The rise of global capitalism since 1980 has been the central factor in the massive rise in global quality of life. In this article, Jacob Lundberg explains why more liberalized global markets have meant richer and freer people.
When she was young, Maria Vargas moved from the countryside in northern Brazil to Sacadura Cabral, a poor suburb (favela) of São Paolo. (Melo, 2002) She worked as a maid and in the textiles industry, but was injured and had to provide for herself and her seven children – one of whom died as a four-year-old – by sewing after the death of her husband. Maria is only one of the many faces of poverty.
But poverty is decreasing and the world is gradually becoming a better place to live in: health is improving, school enrolment is increasing and democracy is on the rise. Many people seem to be unaware of this fact. An important reason for the progress that is taking place is the fact that during the last decades of the 20th century, there was a movement towards liberalization and globalization almost everywhere.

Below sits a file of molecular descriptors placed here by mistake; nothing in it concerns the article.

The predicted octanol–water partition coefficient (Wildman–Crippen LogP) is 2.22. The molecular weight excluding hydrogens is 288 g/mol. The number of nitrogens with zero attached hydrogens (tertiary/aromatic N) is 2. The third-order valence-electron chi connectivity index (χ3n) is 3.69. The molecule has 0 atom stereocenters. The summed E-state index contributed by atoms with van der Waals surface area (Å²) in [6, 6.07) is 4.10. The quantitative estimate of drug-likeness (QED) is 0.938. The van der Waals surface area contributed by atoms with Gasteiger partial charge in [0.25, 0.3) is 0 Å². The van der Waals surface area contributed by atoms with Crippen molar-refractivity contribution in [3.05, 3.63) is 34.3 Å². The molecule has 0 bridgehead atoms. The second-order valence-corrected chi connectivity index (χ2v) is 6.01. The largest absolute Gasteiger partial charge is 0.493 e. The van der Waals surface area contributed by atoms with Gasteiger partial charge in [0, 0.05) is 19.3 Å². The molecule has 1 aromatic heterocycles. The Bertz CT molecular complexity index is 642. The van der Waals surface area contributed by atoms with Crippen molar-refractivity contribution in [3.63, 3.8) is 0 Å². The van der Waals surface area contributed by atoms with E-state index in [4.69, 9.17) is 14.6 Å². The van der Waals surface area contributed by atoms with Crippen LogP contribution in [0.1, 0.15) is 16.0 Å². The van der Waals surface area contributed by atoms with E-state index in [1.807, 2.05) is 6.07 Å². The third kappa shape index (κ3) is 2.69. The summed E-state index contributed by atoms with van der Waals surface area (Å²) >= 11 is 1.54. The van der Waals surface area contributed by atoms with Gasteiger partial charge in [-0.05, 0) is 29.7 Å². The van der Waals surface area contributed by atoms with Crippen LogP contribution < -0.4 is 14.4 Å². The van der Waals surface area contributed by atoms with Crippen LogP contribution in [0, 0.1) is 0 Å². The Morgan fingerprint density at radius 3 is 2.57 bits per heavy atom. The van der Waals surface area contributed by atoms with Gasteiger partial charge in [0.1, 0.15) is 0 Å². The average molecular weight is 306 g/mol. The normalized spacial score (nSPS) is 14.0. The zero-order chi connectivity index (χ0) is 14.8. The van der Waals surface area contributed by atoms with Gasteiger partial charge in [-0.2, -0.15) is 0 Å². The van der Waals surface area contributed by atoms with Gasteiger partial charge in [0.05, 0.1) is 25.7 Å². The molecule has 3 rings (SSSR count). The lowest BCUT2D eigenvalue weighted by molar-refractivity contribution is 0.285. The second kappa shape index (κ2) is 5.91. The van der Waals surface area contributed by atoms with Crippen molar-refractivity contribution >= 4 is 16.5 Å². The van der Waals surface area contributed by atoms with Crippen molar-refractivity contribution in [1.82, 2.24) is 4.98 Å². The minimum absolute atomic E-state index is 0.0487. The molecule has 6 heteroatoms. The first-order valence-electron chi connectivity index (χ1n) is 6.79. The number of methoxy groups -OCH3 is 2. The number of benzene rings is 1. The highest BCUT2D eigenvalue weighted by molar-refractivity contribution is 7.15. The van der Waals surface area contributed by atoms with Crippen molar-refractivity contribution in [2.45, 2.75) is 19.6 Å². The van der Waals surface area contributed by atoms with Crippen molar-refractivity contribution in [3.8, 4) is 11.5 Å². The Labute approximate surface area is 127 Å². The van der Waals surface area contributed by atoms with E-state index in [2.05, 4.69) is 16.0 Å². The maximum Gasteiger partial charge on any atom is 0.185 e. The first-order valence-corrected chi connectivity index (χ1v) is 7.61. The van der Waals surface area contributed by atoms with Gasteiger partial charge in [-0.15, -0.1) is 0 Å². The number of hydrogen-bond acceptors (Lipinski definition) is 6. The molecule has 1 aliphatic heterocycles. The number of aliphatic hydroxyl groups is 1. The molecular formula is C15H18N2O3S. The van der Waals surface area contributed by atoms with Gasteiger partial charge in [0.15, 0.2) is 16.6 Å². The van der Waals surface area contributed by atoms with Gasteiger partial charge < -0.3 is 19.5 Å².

World trade has become considerably freer over time – the median global tariff rate has decreased from 26 percent to 9 percent since 1980. (Gwartney & Lawson, 2009) Today, 80 percent of developing countries’ exports to industrialized countries do not face any tariffs, up from 54 percent in 1998. (UN, 2010, p. 68) Government intervention in agriculture has become less pervasive. An obvious case is China, where agricultural output has increased considerably since liberalization.